We have seen them often. A collection of circles with a strange looking graph overlaid. One axis seems to represent wind strength and the other speed of the boat. But there is more to these polar diagrams especially of catamarans. Let’s look at them in depth:
The circle at the outside marks the TWA (True Wind Angle) angle to the course of the boat which is virtually situated in the middle of the diagram. The angle tells the direction of where the true wind is blowing. Starting in the middle and concentrically moving outwards are circles marking the speed of the boat (in knots). Typically, these diagrams are calculated using a VPP (Velocity Prediction Program) – a highly complex calculation taking algorithms and boat data into account. Usually polar diagrams calculate boat speed using only working sail – meaning only full mainsail and Genoa, or jib. Adding a special downwind sail such a Code-0, Gennaker or spinnaker substantially increase speed from a close reach to a near run. This is especially true for catamarans as a large component of the wind felt by the sails is the apparent wind generated by the boat itself.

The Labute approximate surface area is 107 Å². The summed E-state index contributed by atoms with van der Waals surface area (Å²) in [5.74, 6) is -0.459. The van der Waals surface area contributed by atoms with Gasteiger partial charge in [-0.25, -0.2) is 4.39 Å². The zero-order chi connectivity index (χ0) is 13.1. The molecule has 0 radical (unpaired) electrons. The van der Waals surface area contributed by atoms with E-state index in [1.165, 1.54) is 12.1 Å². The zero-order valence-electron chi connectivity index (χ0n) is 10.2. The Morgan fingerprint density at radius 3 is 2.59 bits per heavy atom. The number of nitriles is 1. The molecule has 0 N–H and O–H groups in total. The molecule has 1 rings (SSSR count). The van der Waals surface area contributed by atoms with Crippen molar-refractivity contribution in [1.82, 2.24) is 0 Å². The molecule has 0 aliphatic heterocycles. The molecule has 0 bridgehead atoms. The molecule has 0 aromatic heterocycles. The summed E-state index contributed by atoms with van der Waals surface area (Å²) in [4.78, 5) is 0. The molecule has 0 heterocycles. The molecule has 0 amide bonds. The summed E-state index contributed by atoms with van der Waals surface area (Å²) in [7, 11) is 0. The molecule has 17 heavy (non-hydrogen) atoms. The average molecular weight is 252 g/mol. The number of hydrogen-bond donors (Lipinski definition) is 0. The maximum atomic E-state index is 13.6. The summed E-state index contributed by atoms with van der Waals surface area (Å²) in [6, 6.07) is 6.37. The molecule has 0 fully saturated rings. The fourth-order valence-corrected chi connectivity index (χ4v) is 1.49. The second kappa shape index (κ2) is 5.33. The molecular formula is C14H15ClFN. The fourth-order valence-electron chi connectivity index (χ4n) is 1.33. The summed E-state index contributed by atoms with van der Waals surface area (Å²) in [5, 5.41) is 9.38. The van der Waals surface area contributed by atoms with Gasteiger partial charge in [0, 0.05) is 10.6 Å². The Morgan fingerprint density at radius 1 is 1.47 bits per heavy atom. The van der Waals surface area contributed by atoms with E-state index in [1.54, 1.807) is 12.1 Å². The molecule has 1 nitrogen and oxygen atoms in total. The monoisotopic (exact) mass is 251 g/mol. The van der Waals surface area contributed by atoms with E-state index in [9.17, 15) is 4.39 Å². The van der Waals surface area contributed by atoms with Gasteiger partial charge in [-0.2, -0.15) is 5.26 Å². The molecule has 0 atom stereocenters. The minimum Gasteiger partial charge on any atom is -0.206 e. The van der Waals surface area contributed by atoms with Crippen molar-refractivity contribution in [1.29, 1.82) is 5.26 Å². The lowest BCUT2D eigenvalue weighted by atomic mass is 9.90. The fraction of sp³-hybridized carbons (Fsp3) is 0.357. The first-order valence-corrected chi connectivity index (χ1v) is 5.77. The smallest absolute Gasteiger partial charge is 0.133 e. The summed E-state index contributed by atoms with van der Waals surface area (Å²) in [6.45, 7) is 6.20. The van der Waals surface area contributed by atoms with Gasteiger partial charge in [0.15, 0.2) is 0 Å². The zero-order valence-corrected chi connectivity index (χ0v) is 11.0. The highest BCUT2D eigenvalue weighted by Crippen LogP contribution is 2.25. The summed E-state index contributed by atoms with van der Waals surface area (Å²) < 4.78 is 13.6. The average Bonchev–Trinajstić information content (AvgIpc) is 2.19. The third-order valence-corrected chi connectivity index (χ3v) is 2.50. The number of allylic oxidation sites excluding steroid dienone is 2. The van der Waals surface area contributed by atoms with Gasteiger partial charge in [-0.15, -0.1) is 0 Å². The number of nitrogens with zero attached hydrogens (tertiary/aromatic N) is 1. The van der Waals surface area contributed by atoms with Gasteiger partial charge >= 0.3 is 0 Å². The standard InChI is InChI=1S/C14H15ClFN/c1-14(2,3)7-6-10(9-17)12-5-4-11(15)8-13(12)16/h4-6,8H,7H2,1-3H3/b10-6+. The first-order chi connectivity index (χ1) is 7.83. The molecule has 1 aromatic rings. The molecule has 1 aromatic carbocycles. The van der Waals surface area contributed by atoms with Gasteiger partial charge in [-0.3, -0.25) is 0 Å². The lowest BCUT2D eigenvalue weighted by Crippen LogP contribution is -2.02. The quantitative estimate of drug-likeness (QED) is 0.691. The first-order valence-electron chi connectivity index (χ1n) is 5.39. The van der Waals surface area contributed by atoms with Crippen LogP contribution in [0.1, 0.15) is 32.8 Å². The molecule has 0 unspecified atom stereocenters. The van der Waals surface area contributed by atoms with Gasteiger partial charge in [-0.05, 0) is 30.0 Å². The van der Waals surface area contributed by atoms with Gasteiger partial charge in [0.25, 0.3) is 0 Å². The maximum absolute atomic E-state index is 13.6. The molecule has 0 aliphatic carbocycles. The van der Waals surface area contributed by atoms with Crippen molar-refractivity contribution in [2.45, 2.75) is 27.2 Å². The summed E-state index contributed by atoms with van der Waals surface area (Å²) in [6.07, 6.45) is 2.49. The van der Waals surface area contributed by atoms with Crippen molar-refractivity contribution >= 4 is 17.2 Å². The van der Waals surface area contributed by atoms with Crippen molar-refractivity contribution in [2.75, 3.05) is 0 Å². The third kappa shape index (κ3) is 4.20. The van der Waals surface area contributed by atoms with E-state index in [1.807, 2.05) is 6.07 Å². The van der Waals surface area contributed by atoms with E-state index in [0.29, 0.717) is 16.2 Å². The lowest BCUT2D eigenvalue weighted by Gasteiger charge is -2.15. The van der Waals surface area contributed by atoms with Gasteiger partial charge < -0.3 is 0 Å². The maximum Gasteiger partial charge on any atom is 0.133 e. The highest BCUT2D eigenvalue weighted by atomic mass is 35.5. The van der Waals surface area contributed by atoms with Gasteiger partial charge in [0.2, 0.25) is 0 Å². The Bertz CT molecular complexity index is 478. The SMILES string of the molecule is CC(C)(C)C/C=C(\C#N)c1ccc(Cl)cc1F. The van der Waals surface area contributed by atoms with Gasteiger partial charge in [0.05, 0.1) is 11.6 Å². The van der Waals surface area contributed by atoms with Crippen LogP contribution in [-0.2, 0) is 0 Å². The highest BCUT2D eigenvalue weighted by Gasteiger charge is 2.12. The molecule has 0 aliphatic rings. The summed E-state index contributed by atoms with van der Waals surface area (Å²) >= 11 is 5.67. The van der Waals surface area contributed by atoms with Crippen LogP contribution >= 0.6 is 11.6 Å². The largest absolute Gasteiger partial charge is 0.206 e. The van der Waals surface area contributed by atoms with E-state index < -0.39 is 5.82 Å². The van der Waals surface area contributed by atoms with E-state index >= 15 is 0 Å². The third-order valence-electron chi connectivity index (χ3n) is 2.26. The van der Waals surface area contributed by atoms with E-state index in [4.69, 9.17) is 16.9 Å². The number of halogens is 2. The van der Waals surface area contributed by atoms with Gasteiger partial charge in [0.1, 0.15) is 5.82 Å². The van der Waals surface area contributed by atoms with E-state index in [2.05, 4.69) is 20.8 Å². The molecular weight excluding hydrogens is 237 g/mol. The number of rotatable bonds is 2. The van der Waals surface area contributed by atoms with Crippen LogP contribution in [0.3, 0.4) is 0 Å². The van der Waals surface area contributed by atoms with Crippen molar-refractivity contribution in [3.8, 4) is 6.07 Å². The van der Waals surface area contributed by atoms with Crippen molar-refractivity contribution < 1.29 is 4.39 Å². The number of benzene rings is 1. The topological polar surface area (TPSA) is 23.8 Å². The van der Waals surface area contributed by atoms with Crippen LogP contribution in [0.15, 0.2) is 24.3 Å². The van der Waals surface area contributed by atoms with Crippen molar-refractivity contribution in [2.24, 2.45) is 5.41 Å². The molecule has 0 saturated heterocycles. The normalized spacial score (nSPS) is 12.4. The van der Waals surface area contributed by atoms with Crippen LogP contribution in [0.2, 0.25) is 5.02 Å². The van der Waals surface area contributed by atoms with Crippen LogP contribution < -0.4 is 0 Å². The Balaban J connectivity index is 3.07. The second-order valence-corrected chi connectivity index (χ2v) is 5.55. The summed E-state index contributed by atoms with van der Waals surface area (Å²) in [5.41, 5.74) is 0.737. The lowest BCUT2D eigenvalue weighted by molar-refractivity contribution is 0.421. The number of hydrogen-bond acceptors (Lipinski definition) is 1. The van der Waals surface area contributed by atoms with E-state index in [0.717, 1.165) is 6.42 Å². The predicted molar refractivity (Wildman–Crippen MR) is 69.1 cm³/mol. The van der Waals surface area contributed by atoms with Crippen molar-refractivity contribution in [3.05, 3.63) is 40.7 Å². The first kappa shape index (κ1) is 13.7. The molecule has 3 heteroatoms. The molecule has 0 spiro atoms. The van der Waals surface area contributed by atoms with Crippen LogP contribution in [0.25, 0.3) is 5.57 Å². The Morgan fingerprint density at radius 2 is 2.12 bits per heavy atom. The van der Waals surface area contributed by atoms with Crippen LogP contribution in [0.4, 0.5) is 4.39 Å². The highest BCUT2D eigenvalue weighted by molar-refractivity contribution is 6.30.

If you want to know more about polar diagrams and how to interpret then we would be happy to help you.